Berry Amendment

From Wikipedia, the free encyclopedia
Jump to: navigation, search

The Berry Amendment (USC, Title 10, Section 2533a), requires the Department of Defense (DOD) to give preference in procurement to domestically produced, manufactured, or home-grown products, most notably food, clothing, fabrics, and specialty metals. Congress originally passed domestic source restrictions as part of the 1941 Fifth Supplemental DOD Appropriations Act in order to protect the domestic industrial base in the time of war.[1]

History[edit]

The Defense Federal Acquisition Regulation Supplement (DFARS) was amended to include exceptions for the acquisition of food, specialty metals, and hand or measuring tools when needed to support contingency operations or when the use of other-than-competitive procedures is based on an unusual and compelling urgency. The specialty metals provision was added in 1973. This provision requires that specialty metals incorporated in products delivered under DOD contracts be melted in the United States or a “qualifying country”. Specialty metals include certain steel, titanium, zirconium and other metal alloys that are important to the DOD.[1]

On April 10, 2007, the Undersecretary of Defense for Acquisition, Technology and Logistics determined that most compliant fasteners could not be obtained in sufficient quantity without unreasonably delaying production, and exempted most fasteners from the requirement [1].

Congress has since revised the Berry Amendment in the Fiscal Year 2007 and Fiscal Year 2008 National Defense Authorization Acts. The revised statute,[2] now includes exemptions for certain Commercial-Off-The-Shelf (COTS) items, a de minimis exception for small amounts of non-domestic metal (excluding high-performance magnets), a market basket approach to measuring the amount of domestic metal content in articles delivered to DOD, and a national security waiver to prevent the delay in delivery of critically needed systems to troops in combat. Additionally, the blanket exemption for fasteners was removed by Congress, now requiring that at least 50% of commercial fastener specialty metal content be domestic. Finally, Congress required that all waivers or Domestic Non-Availability Determinations (DNADs) be reviewed and revised to comply with the amended law [2].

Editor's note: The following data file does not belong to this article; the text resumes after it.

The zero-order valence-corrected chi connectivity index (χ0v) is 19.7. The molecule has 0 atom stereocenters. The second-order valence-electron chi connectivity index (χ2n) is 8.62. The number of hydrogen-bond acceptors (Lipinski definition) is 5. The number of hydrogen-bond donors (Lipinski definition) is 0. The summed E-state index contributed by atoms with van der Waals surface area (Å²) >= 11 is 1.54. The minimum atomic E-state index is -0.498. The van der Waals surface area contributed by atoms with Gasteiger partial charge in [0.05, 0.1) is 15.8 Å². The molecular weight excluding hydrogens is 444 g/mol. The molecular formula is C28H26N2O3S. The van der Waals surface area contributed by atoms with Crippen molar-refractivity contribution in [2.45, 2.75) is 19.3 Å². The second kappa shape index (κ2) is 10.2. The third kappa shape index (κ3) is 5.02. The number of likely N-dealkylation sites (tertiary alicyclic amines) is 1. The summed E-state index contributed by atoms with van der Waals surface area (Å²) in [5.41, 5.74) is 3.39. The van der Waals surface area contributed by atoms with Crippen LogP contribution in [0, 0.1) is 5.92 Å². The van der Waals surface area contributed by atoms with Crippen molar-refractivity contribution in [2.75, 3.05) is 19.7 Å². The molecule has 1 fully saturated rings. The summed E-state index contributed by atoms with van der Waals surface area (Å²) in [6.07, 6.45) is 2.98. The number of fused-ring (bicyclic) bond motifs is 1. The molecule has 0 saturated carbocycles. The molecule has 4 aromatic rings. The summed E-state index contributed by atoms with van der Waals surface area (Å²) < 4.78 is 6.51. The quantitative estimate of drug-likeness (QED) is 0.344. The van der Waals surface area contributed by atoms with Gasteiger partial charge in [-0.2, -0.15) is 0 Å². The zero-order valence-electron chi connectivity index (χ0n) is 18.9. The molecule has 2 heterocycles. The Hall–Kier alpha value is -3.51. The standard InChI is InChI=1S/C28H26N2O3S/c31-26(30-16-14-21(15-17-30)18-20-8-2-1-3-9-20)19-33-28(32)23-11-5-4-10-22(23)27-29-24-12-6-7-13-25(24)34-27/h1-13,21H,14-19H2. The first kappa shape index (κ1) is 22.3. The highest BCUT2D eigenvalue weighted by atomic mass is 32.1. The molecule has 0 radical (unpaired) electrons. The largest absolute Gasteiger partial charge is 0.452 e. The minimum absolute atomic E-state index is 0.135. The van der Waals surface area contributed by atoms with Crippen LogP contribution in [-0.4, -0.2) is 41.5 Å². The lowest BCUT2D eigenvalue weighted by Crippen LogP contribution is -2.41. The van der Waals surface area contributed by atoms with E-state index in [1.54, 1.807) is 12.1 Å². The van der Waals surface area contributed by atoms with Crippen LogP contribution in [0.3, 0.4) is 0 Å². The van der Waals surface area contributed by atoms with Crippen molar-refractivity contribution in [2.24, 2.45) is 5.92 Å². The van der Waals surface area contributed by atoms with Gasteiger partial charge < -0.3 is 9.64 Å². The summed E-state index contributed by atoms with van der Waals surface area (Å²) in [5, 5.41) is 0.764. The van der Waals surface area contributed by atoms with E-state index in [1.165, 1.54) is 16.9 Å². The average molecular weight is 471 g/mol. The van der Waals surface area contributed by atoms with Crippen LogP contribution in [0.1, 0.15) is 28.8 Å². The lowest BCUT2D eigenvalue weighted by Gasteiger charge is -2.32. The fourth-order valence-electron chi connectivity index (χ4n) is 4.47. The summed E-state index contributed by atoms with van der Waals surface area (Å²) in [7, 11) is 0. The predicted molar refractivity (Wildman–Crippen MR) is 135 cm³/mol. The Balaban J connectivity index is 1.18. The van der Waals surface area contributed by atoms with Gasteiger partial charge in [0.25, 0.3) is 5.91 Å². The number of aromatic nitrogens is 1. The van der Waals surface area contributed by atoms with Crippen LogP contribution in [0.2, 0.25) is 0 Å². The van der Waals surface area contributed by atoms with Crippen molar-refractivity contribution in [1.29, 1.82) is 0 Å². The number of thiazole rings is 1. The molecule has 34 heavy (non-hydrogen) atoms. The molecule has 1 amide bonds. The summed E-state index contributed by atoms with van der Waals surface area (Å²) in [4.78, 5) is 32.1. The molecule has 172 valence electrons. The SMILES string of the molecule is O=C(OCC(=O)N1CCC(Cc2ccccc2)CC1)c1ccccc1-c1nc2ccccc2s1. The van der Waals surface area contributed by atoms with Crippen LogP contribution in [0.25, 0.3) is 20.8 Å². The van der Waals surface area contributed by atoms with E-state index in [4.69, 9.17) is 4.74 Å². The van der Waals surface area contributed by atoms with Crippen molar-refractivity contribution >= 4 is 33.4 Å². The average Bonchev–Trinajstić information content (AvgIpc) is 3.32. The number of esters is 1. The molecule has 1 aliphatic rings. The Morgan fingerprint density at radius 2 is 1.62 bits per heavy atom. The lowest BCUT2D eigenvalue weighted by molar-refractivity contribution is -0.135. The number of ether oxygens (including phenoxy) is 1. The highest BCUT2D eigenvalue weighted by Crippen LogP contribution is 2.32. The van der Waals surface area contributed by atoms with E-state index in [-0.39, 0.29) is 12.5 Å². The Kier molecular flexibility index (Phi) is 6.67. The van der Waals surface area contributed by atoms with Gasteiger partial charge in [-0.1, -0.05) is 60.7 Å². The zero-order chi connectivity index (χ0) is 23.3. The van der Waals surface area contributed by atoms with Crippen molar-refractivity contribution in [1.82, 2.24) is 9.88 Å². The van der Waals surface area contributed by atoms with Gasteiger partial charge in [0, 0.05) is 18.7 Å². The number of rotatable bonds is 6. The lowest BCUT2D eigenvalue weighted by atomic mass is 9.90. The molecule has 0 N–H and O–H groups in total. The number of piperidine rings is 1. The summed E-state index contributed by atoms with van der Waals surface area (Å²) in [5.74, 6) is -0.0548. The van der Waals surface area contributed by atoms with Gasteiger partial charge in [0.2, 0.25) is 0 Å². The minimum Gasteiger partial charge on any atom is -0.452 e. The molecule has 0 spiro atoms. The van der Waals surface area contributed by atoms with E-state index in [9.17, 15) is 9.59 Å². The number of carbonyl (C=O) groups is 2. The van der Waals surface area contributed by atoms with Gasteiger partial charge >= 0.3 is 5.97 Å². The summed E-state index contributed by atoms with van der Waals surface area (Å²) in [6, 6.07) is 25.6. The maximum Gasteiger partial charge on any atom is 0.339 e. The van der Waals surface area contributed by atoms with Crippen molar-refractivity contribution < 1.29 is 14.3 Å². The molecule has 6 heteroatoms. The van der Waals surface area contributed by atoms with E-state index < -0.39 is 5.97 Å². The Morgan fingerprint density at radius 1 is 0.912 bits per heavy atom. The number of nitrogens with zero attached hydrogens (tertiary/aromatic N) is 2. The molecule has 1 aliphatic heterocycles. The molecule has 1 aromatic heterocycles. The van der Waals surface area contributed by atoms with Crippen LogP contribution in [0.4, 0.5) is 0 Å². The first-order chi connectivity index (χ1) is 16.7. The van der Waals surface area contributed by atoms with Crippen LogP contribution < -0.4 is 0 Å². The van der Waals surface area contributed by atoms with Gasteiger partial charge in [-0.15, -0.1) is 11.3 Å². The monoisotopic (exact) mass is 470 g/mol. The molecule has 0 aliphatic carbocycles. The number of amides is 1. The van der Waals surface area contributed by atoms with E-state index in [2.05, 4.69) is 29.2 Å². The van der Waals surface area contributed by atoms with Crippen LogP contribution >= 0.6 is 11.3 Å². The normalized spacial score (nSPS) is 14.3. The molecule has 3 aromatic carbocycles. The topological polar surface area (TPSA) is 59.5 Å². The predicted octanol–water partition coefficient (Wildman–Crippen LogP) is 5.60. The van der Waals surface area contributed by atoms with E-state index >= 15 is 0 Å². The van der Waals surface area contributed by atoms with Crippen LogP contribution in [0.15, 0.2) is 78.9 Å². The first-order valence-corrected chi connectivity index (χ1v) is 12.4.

The original[3] 10 U.S.C. 2533a now excludes specialty metals and applies generally to textile materials.[1]

American Recovery and Reinvestment Act (H.R. 1), passed by both houses of Congress on February 13, 2009, included legislation offered by Congressman Larry Kissell (D-NC) mandating that any textile and apparel products contracted by the U.S. Department of Homeland Security’s (DHS) be manufactured in the United States with 100 percent U.S. inputs. The "Kissell Amendment" was modeled on and picks up, with little or no modification, many of the specific provisions of the Berry Amendment.

Naming[edit]

The Berry Amendment was named for Ellis Yarnal Berry, who was a member of the U.S. House of Representatives from 1951 - 1971. During his first term in congress, Berry introduced and amendment to the Buy American Act to expand the law to cover all clothing, cotton, and wool. Ever since 1952 any restrictions in the annual Defense Appropriation Acts became known as Berry Amendments. The Berry Amendment became permanent in 1994 by section 8005 of Public Law (Pub. L.) 103–139.[4]

See also[edit]

External links[edit]

References[edit]

  1. ^ a b c Bailey Grasso, Valerie (2014-02-24). "The Berry Amendment: Requiring Defense Procurement to Come from Domestic Sources". Congressional Research Service. 
  2. ^ "10 USC 2533b: Requirement to buy strategic materials critical to national security from American sources; exceptions". Retrieved 2016-06-17. 
  3. ^ "The Berry Amendment". Retrieved 2016-06-17. 
  4. ^ Lundstrom, Edward D (September 2014). "The Berry Amendment: a comprehensive look at the history and implications for program managers of hand- and measuring-tool-intensive programs". Calhoun: The NPS Institutional Archive.